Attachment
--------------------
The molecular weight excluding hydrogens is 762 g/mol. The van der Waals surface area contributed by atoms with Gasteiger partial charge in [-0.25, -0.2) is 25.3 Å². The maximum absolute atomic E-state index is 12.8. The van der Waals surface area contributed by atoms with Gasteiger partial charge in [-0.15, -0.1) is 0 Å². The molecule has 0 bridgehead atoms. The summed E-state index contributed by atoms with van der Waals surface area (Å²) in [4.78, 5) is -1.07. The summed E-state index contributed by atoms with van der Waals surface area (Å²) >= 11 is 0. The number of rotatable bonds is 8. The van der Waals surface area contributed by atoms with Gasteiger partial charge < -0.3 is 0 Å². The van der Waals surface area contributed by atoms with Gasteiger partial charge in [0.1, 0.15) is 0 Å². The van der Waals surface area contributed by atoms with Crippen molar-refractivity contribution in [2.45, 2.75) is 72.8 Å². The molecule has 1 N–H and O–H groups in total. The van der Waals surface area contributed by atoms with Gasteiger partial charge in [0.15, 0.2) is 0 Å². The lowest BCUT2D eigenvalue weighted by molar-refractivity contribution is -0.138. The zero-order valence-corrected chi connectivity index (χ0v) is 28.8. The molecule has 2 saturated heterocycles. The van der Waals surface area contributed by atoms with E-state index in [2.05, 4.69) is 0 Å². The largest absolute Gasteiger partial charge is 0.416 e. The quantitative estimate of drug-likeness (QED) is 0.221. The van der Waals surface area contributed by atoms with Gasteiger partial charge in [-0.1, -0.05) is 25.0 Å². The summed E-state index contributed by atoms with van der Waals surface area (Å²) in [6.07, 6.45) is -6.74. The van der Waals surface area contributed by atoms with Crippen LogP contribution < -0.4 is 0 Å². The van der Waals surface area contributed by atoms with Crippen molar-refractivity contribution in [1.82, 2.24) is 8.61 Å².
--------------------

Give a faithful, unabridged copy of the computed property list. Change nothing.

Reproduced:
The molecular weight excluding hydrogens is 762 g/mol. The van der Waals surface area contributed by atoms with Gasteiger partial charge in [-0.25, -0.2) is 25.3 Å². The maximum absolute atomic E-state index is 12.8. The van der Waals surface area contributed by atoms with Gasteiger partial charge in [-0.15, -0.1) is 0 Å². The molecule has 0 bridgehead atoms. The summed E-state index contributed by atoms with van der Waals surface area (Å²) in [4.78, 5) is -1.07. The summed E-state index contributed by atoms with van der Waals surface area (Å²) >= 11 is 0. The number of rotatable bonds is 8. The van der Waals surface area contributed by atoms with Gasteiger partial charge < -0.3 is 0 Å². The van der Waals surface area contributed by atoms with Gasteiger partial charge in [0.1, 0.15) is 0 Å². The van der Waals surface area contributed by atoms with Crippen molar-refractivity contribution in [2.45, 2.75) is 72.8 Å². The molecule has 1 N–H and O–H groups in total. The van der Waals surface area contributed by atoms with Gasteiger partial charge in [0.15, 0.2) is 0 Å². The lowest BCUT2D eigenvalue weighted by molar-refractivity contribution is -0.138. The zero-order valence-corrected chi connectivity index (χ0v) is 28.8. The molecule has 2 saturated heterocycles. The van der Waals surface area contributed by atoms with E-state index in [2.05, 4.69) is 0 Å². The largest absolute Gasteiger partial charge is 0.416 e. The quantitative estimate of drug-likeness (QED) is 0.221. The van der Waals surface area contributed by atoms with Gasteiger partial charge in [-0.1, -0.05) is 25.0 Å². The summed E-state index contributed by atoms with van der Waals surface area (Å²) in [6.07, 6.45) is -6.74. The van der Waals surface area contributed by atoms with Crippen LogP contribution < -0.4 is 0 Å². The van der Waals surface area contributed by atoms with Crippen molar-refractivity contribution in [1.82, 2.24) is 8.61 Å².